Sunday, 18 September 2016

Philosophy and Carnage in Ancient Greece

Wars of the Ancient Greeks
Victor Davis Hanson

When we think of ancient Greece, we remember the philosophers like Plato and Aristotle. But the Greeks were also great military strategists.

In the Wars of the Ancient Greeks, historian Victor Davis Hanson says, “The phenomenal record of Greek military prowess is unquestioned. After Xerxes’ failed invasion of 480, Greece remained free from foreign invasion until the Roman conquest three centuries later — and the triumphant legions of Rome owed much of their battle success to the hallowed Greek approach to warfare. No non-western invader after 480 could occupy and hold the Greek mainland for long until the Ottoman subjugation two thousand years later.”

The book begins with Plato's quote on war: “Always existing by nature between every Greek city-state.” The Greeks of that era were convinced that war, and not philosophy, was the most important thing that the humans do. Aristotle’s Politics and Plato’s Republic have a strong focus on war and the use of land.

Apparently in ancient Greece good philosophy and good military prowess went hand-in-hand. Hanson points out that the Greek hoplites conducted unprecedented slaughter of their enemies in various battles. The only people who could kill the Greeks in large numbers were the Greeks themselves.

“Thousand of Persians were slain at Marathon, Thermopylae, Salamis, and Plataea against a few hundred Greeks. Alexander destroyed an empire of millions while losing less than a thousand phalangites in pitched battle; indeed he killed more Greeks and Macedonians than did his Eastern enemies. More Greeks perished in the internecine Peloponnesian war than all those slain by Darius and Xerxes a half century earlier. When Carthagians, Persians, Italians and Egyptians looked for military guidance there was usually a Greek willing to offer his society’s martial expertise for a price.”

It is noteworthy that the Greeks achieved success in wars even though they were morally opposed to militarism. Their philosophers, intellectuals, artists, religious thinkers, and even the common citizens, constantly demanded justification and explication for the use of military force. Every major war that the Greeks undertook — from the conflict between Sparta and Athens, to Alexander’s ferocious rampage through Asia — was trenchantly opposed and vilified by the major Greek thinkers. According to Hanson, the high level of intellectual debate “ironically often refined and ratified rather than simply hindered Hellenic attack.”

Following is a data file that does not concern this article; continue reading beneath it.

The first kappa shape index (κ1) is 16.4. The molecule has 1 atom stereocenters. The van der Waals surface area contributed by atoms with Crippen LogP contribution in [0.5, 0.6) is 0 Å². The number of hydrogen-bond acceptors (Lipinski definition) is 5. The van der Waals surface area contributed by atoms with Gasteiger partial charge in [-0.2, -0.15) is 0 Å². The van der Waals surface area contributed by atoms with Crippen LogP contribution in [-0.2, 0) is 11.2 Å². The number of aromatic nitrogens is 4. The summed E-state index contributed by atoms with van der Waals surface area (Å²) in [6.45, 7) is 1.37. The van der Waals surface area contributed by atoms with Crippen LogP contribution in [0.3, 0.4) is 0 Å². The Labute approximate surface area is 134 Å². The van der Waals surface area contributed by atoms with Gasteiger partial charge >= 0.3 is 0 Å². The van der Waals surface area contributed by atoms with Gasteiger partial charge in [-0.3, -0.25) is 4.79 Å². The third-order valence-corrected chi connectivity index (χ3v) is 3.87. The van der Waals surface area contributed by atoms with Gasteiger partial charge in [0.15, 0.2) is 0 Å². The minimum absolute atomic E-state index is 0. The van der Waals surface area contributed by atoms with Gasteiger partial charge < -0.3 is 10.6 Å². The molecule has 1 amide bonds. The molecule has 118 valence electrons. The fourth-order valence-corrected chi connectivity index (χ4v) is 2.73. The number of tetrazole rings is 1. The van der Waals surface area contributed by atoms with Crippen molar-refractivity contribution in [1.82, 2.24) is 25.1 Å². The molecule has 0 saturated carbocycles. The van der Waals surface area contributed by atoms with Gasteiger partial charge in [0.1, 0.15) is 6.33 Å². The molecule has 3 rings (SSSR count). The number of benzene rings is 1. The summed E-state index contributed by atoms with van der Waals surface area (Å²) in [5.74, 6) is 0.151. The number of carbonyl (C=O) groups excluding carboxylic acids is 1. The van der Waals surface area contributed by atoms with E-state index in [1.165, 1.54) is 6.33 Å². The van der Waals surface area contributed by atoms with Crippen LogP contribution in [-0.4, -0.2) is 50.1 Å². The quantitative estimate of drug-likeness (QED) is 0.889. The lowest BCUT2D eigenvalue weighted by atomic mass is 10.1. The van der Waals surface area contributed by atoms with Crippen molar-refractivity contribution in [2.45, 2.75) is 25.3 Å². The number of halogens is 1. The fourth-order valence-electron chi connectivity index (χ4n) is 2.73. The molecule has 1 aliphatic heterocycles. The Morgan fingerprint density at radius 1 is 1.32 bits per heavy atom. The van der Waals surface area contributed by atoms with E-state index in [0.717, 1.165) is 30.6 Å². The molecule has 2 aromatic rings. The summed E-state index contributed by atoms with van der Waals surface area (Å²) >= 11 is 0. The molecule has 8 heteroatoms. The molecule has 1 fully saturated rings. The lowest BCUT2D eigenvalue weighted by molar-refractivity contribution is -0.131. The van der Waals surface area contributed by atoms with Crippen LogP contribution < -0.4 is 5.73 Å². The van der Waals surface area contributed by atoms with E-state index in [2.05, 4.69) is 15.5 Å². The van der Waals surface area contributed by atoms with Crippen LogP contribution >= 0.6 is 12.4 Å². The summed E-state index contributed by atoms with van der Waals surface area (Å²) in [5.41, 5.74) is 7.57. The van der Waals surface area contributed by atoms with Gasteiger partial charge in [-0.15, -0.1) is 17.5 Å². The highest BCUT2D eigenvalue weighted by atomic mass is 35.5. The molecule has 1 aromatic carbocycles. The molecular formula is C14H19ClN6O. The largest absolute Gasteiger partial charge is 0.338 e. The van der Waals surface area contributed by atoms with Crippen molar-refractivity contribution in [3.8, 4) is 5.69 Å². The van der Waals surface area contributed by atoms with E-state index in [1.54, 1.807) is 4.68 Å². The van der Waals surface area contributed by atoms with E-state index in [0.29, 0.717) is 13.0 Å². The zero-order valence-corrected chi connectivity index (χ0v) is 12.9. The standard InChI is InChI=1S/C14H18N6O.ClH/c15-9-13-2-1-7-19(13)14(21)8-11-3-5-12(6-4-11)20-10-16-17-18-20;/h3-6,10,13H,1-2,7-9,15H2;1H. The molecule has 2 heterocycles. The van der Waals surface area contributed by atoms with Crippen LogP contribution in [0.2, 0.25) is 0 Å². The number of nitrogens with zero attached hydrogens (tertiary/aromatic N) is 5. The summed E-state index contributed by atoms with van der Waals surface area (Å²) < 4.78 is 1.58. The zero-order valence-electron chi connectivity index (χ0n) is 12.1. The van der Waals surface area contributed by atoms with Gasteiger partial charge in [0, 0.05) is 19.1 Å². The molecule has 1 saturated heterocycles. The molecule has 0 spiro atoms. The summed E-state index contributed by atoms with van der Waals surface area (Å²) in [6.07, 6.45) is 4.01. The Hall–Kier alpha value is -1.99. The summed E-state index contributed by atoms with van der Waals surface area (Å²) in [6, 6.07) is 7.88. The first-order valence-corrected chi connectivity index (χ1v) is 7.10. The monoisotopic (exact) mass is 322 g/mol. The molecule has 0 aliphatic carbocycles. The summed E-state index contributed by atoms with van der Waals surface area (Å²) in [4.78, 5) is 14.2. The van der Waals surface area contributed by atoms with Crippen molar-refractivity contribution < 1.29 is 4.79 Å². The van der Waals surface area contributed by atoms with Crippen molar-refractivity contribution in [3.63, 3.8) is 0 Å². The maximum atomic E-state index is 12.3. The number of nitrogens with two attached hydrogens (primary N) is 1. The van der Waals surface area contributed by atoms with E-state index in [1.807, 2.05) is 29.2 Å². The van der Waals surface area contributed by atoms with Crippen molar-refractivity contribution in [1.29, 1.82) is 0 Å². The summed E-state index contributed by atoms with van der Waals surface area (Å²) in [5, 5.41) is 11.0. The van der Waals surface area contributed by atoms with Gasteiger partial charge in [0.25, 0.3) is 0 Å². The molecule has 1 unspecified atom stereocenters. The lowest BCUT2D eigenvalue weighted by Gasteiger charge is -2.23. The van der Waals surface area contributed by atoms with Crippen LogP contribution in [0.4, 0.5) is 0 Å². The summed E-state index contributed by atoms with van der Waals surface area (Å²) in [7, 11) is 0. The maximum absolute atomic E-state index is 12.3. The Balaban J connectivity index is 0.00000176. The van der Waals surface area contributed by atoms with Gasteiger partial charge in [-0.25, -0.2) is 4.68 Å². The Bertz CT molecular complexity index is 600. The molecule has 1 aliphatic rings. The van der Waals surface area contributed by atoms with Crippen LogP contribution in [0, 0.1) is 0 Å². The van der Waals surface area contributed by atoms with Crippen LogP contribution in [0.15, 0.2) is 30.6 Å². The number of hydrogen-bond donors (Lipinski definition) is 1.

How do we account for the lethal military prowess of the Greeks? Apparently the Greek hoplites used simple tactics—usually consisting of armour-wearing troops armed with spear marching in disciplined phalanx formation—but they were virtually invincible when faced with rival armies that used different tactics.

Hanson rejects the idea that geography or climate has anything to do with the success of Greek military campaigns. He says that “ideas and values, not location or weather, were what distinguished the Greeks.” The Greek civilization was characterized by the rise of the city-state, where there was a culture of free inquiry, rationalism, and capitalism.

The philosophical success of the Greeks led them to make similar advancements in science, with the result that they were able to develop superior fighting equipment. The armour, shield, and the weapons, that the hoplites used were better than what the non-Greek armies had.

In Greek culture the generals were expected to be the masters in astronomy and geometry, along with having courage, practical sense, and knowledge of tactics and strategy. These generals trained their men to fight in phalanx formation which, it seems, was effective for breaking through the enemy formations and holding territory. The non-Greek armies in that era were not trained to fight in phalanx formation.

Aristotle, in Politics, has suggested that the hoplite fighting skills are related to their superior armour and the ability to fight in phalanx formation: “The earliest form of government among the Greeks after monarchy was composed of those who actually fought. In the beginning that meant cavalry, since without cohesive arrangement, heavy armament is useless; and experience and tactical knowledge of these systems did not exist in ancient times, and so power again lay with mounted horsemen. But once the Poleis grew and those with hoplite armour became stronger, more people shared in government.”

Written in an engaging prose, the Wars of the Ancient Greeks is quite readable. The book has lot of maps, photographs, and illustrations to add pictorial information for better understanding of Hanson’s solid analysis.

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